Twelve years ago, I was living in my friend Jane’s basement apartment, saving money for a house for the sole reason of wanting a dog. Jane was kind enough to encourage me to get the puppy before I found my house, but in truth I think Jane just wanted a puppy in her house.
A hot summer day, Jane, her daughter Chloe, and I arrived at Lifeline Puppy Rescue so I could “look” for a puppy. It was in the afternoon, near closing time for the shelter. A woman met us on the gravel path, and told us that all of the puppies had been adopted earlier in the day. However, in her arms was a lovely little chocolate puppy with floppy lab ears and green eyes full of puppy worry.
Jane asked and pointed, “well what about THAT one?”
It was as if the woman didn’t realize she was holding the puppy. “Oh, well, yes..this one is up for adoption. I’ve been carrying him around all day because all of his litter mates were adopted by one family and I didn’t want him to be alone in the pen.”
What a sad notion, that this beautiful little puppy would be left alone while all of his siblings were adopted by one family. We got into a playpen with him, and as he scampered around stumbling under his awkward weight, I began to cry. He was mine from the very beginning.
Our first few months together were a bit rough. It had been a long time since I had a puppy, and I admit that I don’t think I had prepared myself for the chores associated with housebreaking and socializing him. My first task, however, was just to get him to sleep through the night. The experts all suggest that crating is the method that should be used to get the puppy to become less co-dependant. The experts never talk about the untold hours of sleep this can cost you at the will of a tirelessly whining little puppy. I conceded, time and again. I was never going to win. I should have never let him see me cry in that pen. I believe he knew, right away, my number.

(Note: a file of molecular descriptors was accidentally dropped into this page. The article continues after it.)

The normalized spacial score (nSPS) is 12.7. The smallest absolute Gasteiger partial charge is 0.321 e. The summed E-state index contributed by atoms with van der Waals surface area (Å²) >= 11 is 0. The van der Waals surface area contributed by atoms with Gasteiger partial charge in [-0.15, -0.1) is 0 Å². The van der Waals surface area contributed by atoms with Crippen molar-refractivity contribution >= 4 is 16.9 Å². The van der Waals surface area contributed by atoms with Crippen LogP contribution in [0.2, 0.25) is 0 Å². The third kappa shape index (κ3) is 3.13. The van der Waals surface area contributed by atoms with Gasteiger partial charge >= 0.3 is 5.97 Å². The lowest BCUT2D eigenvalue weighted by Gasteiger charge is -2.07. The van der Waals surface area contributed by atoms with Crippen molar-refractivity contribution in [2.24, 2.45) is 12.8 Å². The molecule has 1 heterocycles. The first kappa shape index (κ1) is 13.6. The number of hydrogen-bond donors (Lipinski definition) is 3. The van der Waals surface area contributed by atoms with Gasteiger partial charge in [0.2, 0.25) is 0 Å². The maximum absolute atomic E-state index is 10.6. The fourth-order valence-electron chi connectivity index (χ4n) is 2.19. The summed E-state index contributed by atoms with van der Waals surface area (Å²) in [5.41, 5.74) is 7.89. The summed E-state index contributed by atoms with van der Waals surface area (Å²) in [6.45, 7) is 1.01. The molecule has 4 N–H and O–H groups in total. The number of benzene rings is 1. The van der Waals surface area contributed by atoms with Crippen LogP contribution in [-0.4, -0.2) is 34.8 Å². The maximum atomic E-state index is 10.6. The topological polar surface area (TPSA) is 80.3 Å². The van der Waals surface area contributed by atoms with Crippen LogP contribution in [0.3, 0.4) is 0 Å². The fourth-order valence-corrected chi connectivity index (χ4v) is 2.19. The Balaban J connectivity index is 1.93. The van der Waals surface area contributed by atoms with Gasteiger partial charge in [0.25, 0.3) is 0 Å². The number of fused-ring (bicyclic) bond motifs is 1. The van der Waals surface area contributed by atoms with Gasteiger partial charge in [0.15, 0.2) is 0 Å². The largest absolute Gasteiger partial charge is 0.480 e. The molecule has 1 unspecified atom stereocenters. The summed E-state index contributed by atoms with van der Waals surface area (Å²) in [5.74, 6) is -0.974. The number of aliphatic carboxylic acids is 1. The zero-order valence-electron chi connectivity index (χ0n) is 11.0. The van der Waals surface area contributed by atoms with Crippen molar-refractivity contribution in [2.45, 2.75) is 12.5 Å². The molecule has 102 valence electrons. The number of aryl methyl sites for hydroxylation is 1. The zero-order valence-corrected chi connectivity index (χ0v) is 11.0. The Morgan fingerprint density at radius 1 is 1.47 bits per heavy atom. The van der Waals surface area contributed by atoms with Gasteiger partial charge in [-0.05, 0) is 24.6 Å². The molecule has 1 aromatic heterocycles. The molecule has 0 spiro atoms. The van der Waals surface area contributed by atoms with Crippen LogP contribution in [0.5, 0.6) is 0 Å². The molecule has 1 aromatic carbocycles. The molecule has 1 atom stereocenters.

Since that day, Paolo has been more than any cliché about friends could possibly encompass or account for. He has been my closest companion. He’s been my buddy and my family. We have been each other’s teammates in life. And as big as our love started, it just kept growing.Paolo grew into such a remarkably beautiful dog. His ears ultimately lifted skyward, and his eyes eventually turned into the same mesmerizing cinnamon color as his coat. All his life, Paolo attracted attention for how unique and beautiful he was. He always accepted this adoration with humility, and seemed to always find a way to say “thanks” to those who showed him admiration.I’ve always thought that Paolo has horse in him. When he was younger, in particular, he used to prance around in circles exactly like dressage horses do in the ring. And his run was not that of a dog; it was exactly like that of a steeple horse. I’ve seen Paolo almost keep up with greyhounds at the dog park, and during our backyard games of “touch the butt,” he could outmaneuver me with ease and joy. In motion, Paolo was a gorgeous creature. And at rest, he was just as majestic.